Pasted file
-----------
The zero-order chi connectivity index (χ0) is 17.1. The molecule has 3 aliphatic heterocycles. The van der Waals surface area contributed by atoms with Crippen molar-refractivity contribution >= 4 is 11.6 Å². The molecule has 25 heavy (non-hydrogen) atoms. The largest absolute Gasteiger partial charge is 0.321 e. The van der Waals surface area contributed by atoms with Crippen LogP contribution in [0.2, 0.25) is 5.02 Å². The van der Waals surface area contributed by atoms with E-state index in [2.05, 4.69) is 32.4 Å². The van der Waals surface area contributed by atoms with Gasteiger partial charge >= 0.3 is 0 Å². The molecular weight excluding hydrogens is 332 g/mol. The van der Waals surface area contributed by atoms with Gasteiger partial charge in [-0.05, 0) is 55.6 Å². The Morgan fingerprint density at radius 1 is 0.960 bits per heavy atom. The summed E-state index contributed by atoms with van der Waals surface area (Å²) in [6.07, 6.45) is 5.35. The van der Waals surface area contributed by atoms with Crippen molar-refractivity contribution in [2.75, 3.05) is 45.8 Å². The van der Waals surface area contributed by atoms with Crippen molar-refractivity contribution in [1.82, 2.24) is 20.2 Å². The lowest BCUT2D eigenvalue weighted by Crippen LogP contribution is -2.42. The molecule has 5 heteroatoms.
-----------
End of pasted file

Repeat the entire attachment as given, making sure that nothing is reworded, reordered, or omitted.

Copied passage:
The zero-order chi connectivity index (χ0) is 17.1. The molecule has 3 aliphatic heterocycles. The van der Waals surface area contributed by atoms with Crippen molar-refractivity contribution >= 4 is 11.6 Å². The molecule has 25 heavy (non-hydrogen) atoms. The largest absolute Gasteiger partial charge is 0.321 e. The van der Waals surface area contributed by atoms with Crippen LogP contribution in [0.2, 0.25) is 5.02 Å². The van der Waals surface area contributed by atoms with E-state index in [2.05, 4.69) is 32.4 Å². The van der Waals surface area contributed by atoms with Gasteiger partial charge >= 0.3 is 0 Å². The molecular weight excluding hydrogens is 332 g/mol. The van der Waals surface area contributed by atoms with Gasteiger partial charge in [-0.05, 0) is 55.6 Å². The Morgan fingerprint density at radius 1 is 0.960 bits per heavy atom. The summed E-state index contributed by atoms with van der Waals surface area (Å²) in [6.07, 6.45) is 5.35. The van der Waals surface area contributed by atoms with Crippen molar-refractivity contribution in [2.75, 3.05) is 45.8 Å². The van der Waals surface area contributed by atoms with Crippen molar-refractivity contribution in [1.82, 2.24) is 20.2 Å². The lowest BCUT2D eigenvalue weighted by Crippen LogP contribution is -2.42. The molecule has 5 heteroatoms.